Stuffing feelings in silence doesn’t just disappear inside and go away. There isn’t a rug big enough to sweep things under that will stay hidden indefinitely. If we aren’t able to release pain and upset to come to a place of peace inside, the energy we use to keep all the feelings wrapped up tightly will either erupt in ways we regret, manifest illness, or create psychological problems. That’s why Ann blew. She couldn’t contain her pain and anger any longer.
What she didn’t initially realize is the person she was most upset with was herself, even though she understood why she had gone along with things silently. Now she is making peace within herself as she works on her marriage. The better you come to know who you are both as a human and spiritual being, the harder it becomes to ignore when you feel mis-aligned with your Self.
Tips to create a positive conversation:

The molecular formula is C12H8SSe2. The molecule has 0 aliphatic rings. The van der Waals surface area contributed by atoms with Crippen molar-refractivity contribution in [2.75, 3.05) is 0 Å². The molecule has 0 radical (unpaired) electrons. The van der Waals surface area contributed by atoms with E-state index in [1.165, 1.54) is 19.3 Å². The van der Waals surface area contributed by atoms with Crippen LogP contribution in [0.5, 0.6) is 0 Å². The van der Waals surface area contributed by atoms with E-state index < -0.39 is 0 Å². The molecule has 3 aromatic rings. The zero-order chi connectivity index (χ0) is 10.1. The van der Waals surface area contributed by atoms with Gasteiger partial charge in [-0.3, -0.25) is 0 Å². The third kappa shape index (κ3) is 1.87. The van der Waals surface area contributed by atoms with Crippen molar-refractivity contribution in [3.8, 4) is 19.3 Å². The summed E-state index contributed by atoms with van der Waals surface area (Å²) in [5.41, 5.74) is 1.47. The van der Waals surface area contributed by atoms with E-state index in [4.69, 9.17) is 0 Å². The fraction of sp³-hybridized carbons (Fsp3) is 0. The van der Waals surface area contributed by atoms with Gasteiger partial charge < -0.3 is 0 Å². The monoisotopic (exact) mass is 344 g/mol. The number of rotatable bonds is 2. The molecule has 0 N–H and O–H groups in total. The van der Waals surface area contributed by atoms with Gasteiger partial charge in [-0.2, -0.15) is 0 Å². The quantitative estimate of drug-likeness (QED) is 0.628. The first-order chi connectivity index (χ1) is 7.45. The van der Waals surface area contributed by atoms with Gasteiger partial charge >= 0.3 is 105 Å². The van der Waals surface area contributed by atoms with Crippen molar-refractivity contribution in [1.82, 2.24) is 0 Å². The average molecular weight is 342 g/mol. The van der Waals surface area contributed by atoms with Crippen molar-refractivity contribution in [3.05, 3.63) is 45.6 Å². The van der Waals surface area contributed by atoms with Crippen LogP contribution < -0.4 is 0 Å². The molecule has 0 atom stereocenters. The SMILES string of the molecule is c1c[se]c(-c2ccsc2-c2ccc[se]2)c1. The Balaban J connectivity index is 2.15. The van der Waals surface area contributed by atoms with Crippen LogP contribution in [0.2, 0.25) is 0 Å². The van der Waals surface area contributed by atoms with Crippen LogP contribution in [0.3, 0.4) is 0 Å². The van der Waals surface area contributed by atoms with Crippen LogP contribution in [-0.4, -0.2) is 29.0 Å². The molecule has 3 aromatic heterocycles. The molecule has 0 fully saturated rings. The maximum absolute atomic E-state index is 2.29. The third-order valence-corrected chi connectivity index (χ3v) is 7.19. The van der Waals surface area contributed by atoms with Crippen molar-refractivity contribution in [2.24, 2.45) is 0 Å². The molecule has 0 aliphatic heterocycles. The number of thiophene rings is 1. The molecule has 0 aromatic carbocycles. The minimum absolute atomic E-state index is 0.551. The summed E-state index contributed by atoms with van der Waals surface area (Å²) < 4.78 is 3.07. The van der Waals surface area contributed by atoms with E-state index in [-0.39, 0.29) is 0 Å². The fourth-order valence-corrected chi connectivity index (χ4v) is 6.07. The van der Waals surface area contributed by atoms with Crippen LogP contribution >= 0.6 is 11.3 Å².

1. You are 100% responsible for how and what you think, feel and do – how you show up and you express yourself, verbally and non-verbally. That includes making amends to others when they are appropriate. I usually know what I need to do that because I experience inner turmoil and lots of negative self-talk. You may feel that what you said or did was your truth and make amends about how you said or did something. You are not 100% responsible for how people interpret what you say, think, feel and do – they are.
Stirring things up can open pathways for healing and growth to occur. That is one of the ways we are in service to each other – by having the courage to show up authentically and invite others to do the same without an attachment to whether they can or will.